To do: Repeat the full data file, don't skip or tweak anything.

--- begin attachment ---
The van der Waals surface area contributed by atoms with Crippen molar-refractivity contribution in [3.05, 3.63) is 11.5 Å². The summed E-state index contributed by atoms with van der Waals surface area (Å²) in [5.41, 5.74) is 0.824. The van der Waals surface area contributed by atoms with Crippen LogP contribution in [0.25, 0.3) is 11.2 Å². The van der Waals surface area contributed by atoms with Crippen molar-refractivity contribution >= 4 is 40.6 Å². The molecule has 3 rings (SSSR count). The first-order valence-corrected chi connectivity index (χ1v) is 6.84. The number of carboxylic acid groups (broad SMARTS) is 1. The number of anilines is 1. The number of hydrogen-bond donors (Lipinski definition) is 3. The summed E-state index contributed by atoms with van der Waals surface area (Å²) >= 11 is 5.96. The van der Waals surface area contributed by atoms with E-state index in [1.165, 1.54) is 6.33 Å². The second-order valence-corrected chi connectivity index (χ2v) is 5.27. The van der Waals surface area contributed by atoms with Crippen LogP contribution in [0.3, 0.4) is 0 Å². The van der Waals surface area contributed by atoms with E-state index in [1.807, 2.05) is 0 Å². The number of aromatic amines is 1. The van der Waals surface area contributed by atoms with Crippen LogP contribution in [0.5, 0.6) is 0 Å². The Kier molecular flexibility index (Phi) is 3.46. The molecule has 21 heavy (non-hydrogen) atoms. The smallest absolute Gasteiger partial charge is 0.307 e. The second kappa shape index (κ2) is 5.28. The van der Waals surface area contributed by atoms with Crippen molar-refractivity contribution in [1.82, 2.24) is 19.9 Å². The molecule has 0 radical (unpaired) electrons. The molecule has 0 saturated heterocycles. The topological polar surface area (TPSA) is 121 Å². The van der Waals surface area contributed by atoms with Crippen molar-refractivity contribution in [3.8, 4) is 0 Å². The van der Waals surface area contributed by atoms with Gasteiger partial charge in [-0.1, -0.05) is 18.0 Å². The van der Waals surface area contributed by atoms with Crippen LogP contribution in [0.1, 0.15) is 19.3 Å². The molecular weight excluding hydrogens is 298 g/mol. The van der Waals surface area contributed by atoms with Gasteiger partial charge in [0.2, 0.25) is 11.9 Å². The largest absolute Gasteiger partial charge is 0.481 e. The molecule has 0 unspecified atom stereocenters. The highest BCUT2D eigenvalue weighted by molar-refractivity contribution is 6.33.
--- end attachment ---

The van der Waals surface area contributed by atoms with Crippen molar-refractivity contribution in [3.05, 3.63) is 11.5 Å². The summed E-state index contributed by atoms with van der Waals surface area (Å²) in [5.41, 5.74) is 0.824. The van der Waals surface area contributed by atoms with Crippen LogP contribution in [0.25, 0.3) is 11.2 Å². The van der Waals surface area contributed by atoms with Crippen molar-refractivity contribution >= 4 is 40.6 Å². The molecule has 3 rings (SSSR count). The first-order valence-corrected chi connectivity index (χ1v) is 6.84. The number of carboxylic acid groups (broad SMARTS) is 1. The number of anilines is 1. The number of hydrogen-bond donors (Lipinski definition) is 3. The summed E-state index contributed by atoms with van der Waals surface area (Å²) >= 11 is 5.96. The van der Waals surface area contributed by atoms with E-state index in [1.165, 1.54) is 6.33 Å². The second-order valence-corrected chi connectivity index (χ2v) is 5.27. The van der Waals surface area contributed by atoms with Crippen LogP contribution in [0.3, 0.4) is 0 Å². The van der Waals surface area contributed by atoms with E-state index in [1.807, 2.05) is 0 Å². The number of aromatic amines is 1. The van der Waals surface area contributed by atoms with Crippen LogP contribution in [0.5, 0.6) is 0 Å². The Kier molecular flexibility index (Phi) is 3.46. The molecule has 21 heavy (non-hydrogen) atoms. The smallest absolute Gasteiger partial charge is 0.307 e. The second kappa shape index (κ2) is 5.28. The van der Waals surface area contributed by atoms with Crippen molar-refractivity contribution in [1.82, 2.24) is 19.9 Å². The molecule has 0 radical (unpaired) electrons. The molecule has 0 saturated heterocycles. The topological polar surface area (TPSA) is 121 Å². The van der Waals surface area contributed by atoms with Crippen molar-refractivity contribution in [3.8, 4) is 0 Å². The van der Waals surface area contributed by atoms with Gasteiger partial charge in [-0.1, -0.05) is 18.0 Å². The van der Waals surface area contributed by atoms with Crippen LogP contribution in [0.1, 0.15) is 19.3 Å². The molecular weight excluding hydrogens is 298 g/mol. The van der Waals surface area contributed by atoms with Gasteiger partial charge in [0.2, 0.25) is 11.9 Å². The largest absolute Gasteiger partial charge is 0.481 e. The molecule has 0 unspecified atom stereocenters. The highest BCUT2D eigenvalue weighted by molar-refractivity contribution is 6.33.